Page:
5 Quotes to help you stop wasting your money

Jo'burg is a city that never sleeps. There are always birthday dinners, bridal and baby showers, standing lunch reservations, drink dates, invites to eat out or a destination wedding that requires an expensive ticket.  

As a blogger, I get at least two invites a week to attend some media briefing on almost everything under the sun. That's requires driving back and forth. So in short, Joburg has no shortage of  activities and other money-sucking activities that are easy to become absorbed in.

There are tons of instances when I’ve been swayed to spend despite being on a budget, or given in and made choices that didn’t really fit my spending plan. That being said, I did learn how to find the confidence to say no–though it took some work and practice on my part. Below are five of the most important messages I've learned along the way that have helped me. 

1. Monkey see, monkey do

You wouldn’t jump off a cliff just because all your friends were doing it, right? But sadly that's what most of us are doing.
Just because everyone’s doing it, doesn’t make it okay for you.
For example, nowadays, everyone is on the owning-a-house-is-amazing bandwagon. Property is a huge lifestyle decision. First, you need to take care of it like a baby because there is always something breaking. I mean there are people who live in it so these things are bound to happen. From maintains that cute garden to fixing your plumbing, a house needs money to keep it looking like those houses you see on Top Billing.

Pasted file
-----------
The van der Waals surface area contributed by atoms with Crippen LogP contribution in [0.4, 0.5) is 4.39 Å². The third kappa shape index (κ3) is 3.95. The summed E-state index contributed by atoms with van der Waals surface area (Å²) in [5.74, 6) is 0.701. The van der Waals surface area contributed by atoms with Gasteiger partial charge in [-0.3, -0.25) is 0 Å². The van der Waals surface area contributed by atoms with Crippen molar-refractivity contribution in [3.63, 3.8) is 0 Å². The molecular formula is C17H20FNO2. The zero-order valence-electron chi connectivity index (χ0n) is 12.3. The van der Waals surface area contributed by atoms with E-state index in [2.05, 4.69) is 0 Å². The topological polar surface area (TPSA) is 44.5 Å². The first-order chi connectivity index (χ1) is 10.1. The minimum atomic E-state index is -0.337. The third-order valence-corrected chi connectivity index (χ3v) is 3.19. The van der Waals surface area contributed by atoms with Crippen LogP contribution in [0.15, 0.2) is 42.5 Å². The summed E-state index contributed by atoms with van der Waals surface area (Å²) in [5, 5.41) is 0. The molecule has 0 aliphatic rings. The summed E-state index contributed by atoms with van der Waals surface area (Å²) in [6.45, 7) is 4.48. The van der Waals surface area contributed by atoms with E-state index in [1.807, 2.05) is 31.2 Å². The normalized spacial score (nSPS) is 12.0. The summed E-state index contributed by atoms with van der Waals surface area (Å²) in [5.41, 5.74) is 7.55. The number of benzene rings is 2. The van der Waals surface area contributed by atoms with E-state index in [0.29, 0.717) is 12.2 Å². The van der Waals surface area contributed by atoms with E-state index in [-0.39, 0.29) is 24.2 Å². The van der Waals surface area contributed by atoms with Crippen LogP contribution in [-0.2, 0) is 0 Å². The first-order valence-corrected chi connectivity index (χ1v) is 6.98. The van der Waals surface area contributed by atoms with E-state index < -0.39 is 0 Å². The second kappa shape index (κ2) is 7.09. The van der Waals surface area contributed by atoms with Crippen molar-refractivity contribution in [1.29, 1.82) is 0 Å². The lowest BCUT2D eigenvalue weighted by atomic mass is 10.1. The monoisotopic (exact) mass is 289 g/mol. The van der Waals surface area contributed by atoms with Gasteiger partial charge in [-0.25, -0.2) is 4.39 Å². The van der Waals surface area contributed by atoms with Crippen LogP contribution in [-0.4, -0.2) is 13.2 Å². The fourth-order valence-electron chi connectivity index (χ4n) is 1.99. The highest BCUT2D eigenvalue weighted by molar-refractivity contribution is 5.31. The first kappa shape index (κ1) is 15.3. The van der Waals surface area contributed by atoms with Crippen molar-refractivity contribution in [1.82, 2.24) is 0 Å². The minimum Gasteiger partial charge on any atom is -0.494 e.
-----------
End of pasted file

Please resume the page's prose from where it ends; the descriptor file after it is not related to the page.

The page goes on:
Honestly, you don’t have to buy a house if you don’t want to and more importantly if your financially strained you can't take on this BIG decision. This is a massive purchase and requires proper financial planning.

2. Trying to impress people at your own expense

According to the Popimedia Digital Influence in SA report, 40 percent of consumers allow social media to influence their purchases in some way. Social media influencers help companies market their products by offering a friendly voice, a “one of the people” style of marketing. Another study done by two business school researchers says that social media really can influence the amount of money you spend to the point that you can’t control yourself.